The 2017 Mercedes-Benz Vito 119 Crew Cab purports to offer the best of both worlds – hard enough for work and soft enough for play. But, is it worth opting for a premium brand over cheaper alternatives?
Small business and everyday life needn’t be mutually exclusive. At least that’s what the 2017 Mercedes-Benz Vito 119 Crew Cab suggests for people who wish to bridge the gap between a work vehicle and one for home.
Trends these days suggest buyers look toward the dual-cab ute market for that lifestyle-oriented work vehicle. But what if you actually needed to use a car’s load space rather than just looking like you do?
From the outside, Vito 119 Crew Cab looks like any other VIP-spec van fresh from the Tullamarine Airport run. But open up the dual-sliding doors and you’re greeted by a layout designed with logistics in mind – with five seats and, more importantly, a 3600-litre load capacity. Certainly not something you’d expect on airport transfer duty.
It’s more intended as a halfway house between work use and family life, whereby you can drop the clan off at school and then head straight out to deliver goods to clients, or haul your apprentices to the worksite with you. For that reason, it’s quite basic on the inside.
The seats are fabric; the floor is durable chipboard and there’s next to no insulation in sight – sound or otherwise. There’s an older version of Mercedes-Benz’s COMAND media system that takes centre stage on the dash, the one with a toggle to switch between menu screens – it’s not a touchscreen.
Priced from $58,670 (all prices before on-road costs and options), the Vito 119 is considerably more expensive when compared to its competitors, like the five-seat Toyota HiAce Crew Van ($42,120) or the $43,790 Hyundai iLoad Crew Van (which seats six). If that wasn’t enough money already, there’s also smattering of options on offer for the Vito – our tester is fitted with $8780 worth of extras.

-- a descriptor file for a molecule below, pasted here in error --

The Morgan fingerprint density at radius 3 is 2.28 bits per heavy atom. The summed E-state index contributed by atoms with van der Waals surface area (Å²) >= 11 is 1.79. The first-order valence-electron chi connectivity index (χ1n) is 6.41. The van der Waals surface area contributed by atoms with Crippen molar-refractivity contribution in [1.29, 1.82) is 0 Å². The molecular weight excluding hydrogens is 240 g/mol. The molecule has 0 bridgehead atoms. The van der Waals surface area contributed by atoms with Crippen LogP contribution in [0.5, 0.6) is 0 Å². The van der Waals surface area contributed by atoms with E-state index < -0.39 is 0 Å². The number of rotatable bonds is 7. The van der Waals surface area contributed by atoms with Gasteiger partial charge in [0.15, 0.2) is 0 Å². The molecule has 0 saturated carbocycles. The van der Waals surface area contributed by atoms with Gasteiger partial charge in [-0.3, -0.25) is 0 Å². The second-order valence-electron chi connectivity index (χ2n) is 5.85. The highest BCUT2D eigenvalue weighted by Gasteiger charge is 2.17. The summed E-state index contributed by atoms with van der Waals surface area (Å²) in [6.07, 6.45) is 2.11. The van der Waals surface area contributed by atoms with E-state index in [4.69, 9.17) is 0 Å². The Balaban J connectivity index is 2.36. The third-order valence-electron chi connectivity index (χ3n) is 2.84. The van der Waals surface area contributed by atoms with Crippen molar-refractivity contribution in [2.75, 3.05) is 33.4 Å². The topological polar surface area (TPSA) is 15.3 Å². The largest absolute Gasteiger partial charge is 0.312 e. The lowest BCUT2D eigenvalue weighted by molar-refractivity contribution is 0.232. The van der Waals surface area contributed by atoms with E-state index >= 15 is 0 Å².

That said, options like the collision prevention, lane-keeping and blind-spot assist (as part of the $1600 Driver Assistance Package) do come in handy around town and might even protect your precious cargo – be it passengers or goods. Charging $1490 for metallic or $590 for solid paints is hard to swallow if you don’t want your van to look like white goods on wheels.
Up until recently the Vito was lacking curtain airbags for the front row, however they’re now available across the range, at a bizarre option price of $350, per side. The bad news though is that airbags are still unavailable for the second row, in a vehicle that will likely see a lot of passengers.
So apart from the three-pointed star badge on the grille, what do you get for the extra outlay over cheaper alternatives? Well, it’s a decidedly nicer place to make a mobile office, with a perforated leather steering wheel pinched from Mercedes’ passenger cars, that 5.8-inch TFT media screen, and a walk-through alley to the second row.
There’s ample room for the junk that will inevitably build up over time, with an ice cream container-sized tub below the centre stack and cubby holes either side of the HVAC controls, with USB and auxiliary input hiding (inconveniently) in the farthest one.
Mercedes-Benz’s COMAND infotainment system is easily one of the better units to use in the segment as is, but it’s a shame the company can’t offer the latest system out of the current passenger car range, like they did with several other aspects of the interior. The screen, while adequate, is frustratingly small and contains less functionality than you’d expect from a premium brand, especially considering Hyundai offers Apple CarPlay in its iLoad.
Navigation is yet another added extra at $900, but we would suggest buying a cradle for your smartphone and utilising that as your navigation system. Bluetooth phone pairing and voice control both worked flawlessly, with clear sound on either end between supplier and deliverer.